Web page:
in one series of turns actively create strong early counter, increase it progressively and hold it through transition into the next turn
Does this mean you are holding that counter (hips facing outside of the old turn) when entering the new turn? So at the start of that new turn the hips are facing inside the new turn? Does this require an active movement to get the hips to face outside of that turn or do we just wait for the skis to come around towards the fall line?
 
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@Mike King - that's the problem with thinking in terms of separation and angulation. It's much easier when you think counterbalance and counteraction. Think about it this way: as you counter/counteract, the forward bend at the hip takes the place of counterbalance i.e. the lateral bend at the hip. I think the CSIA used to call this separation creates angulation. That's just one aspect of counter, not everything, but it may help explain why those WC coaches were wrong :geek: to say grip doesn't come from counter... maybe they're the course cycling kind, not tech coaches... some tend to have simple blunt models and use imprecise terminology very loosely but still be able to guide athletes to good results. If your definition of angulation includes the forward bend at the hip when countered, then what good is that, to distinguish what the skier is doing? There's several other more subtle ways that counter helps grip, which is why it's used so much at the high levels.

To be fair, I know a few top coaches that still coach angulation with less counter, i.e. "square" but that's not what we see and not what really works... and I'm fine to agree to disagree :ogcool:

Watch again Alice's stills. That's counter so hard that her hips point to the outside of the skis' direction, before the apex i.e. at the top of the turn. Hard to be earlier than that and harder than that ;)...
Well, I don't think that describes what Alice is doing. Here's another frame by frame capture of her turn. Watch how square her pelvis is to her skis UNTIL the point of maximum pressure. As the skis are redirected from that that point, rotational separation develops, but not really before.

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Maximum pressure is somewhere around here...

and still pretty square to the skis...
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Rod9301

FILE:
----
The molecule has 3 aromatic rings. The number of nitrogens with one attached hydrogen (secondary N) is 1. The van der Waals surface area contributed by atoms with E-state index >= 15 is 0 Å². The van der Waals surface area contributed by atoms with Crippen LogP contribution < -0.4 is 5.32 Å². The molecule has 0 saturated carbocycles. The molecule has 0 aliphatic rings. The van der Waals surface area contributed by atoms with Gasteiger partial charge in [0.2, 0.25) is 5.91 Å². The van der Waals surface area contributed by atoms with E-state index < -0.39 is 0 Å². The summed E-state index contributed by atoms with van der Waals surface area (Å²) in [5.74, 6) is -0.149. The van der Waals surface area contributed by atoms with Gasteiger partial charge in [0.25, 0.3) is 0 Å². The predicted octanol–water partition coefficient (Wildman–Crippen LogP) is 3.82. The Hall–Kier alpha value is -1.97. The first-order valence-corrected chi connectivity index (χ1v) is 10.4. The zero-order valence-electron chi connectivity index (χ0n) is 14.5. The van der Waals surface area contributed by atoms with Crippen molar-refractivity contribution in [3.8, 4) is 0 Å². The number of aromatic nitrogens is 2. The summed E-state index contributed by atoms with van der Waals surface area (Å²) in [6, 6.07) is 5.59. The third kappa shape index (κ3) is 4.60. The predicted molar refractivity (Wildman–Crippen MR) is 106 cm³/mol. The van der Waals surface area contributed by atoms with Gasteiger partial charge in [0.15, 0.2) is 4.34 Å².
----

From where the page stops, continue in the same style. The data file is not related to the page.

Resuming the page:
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Well, I don't think that describes what Alice is doing. Here's another frame by frame capture of her turn. Watch how square her pelvis is to her skis UNTIL the point of maximum pressure. As the skis are redirected from that that point, rotational separation develops, but not really before.

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Maximum pressure is somewhere around here...

and still pretty square to the skis...
View attachment 135611 View attachment 135612 View attachment 135613 View attachment 135614 View attachment 135616 View attachment 135618 View attachment 135619 .
She's pretty countered. It maybe hard to see though.
 

geepers

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It requires an active movement
Like #1 in this vid?



Seems like an extra movement with a list of things to watch out for.
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#2 seems to be closest to what I've been taught by the CSIA - assuming I understand it correctly. Tip lead determines the amount of separation (~counter) and the greater the CoM inclination the greater the tip lead. But use the minimum necessary. Advantage of stable platform.
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#3, especially the last part on driving forward with the outside arm, seems to be Alice Robinson.
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#4.... :huh:
 

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No, tip lead is maintained to a minimum by pulling get back strongly with the hamstrings.

How much tip lead is determined by the angle of the ski to the snow
 

razie

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@Mike King on pressure, the ski tends to bend and turns. If it glides in the same direction between frames, there is likely minimum or no pressure on it. Pressure there comes in the last frame. Granted, you found one turn where she looks like she counters late ogsmile let's not disregard all the others where she counters early ;). Think of it in terms of movements and when the counteracting starts, even in that turn. The average matters, not the "one turn" where tactics dictated different timing, given the line - look again, she's just drifting into that apex, not trying to carve the high line. Tons of counter kept from the previous turn, held even as the skis drift into the new turn... she never squares up, or anything like that - not saying that there may be turns where she does, of course. Not there.

@geepers there's no counter there that I can see, lots of rotation though :geek: . I don't personally like equating tip lead with counter - that's what I call "the weak counter" or "fake counter". They are separate things, related but different: one's a hip action, the other a leg action. It is really funky working on these, as they do tend to conflict in terms of body movements: pushing the inside hip forward while keeping the inside foot back is always funky initially ;)
 
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@razie, I picked that turn at random and it is, I believe, typical of her skiing rather than the exception. Here's another sequence I picked at random that shows the same thing. Watch how she is pretty square to her skis until she "steps on it", develops the big angulation (where to create space for her inside leg the inside hip has to move a bit forward) and the counter really develops after this point.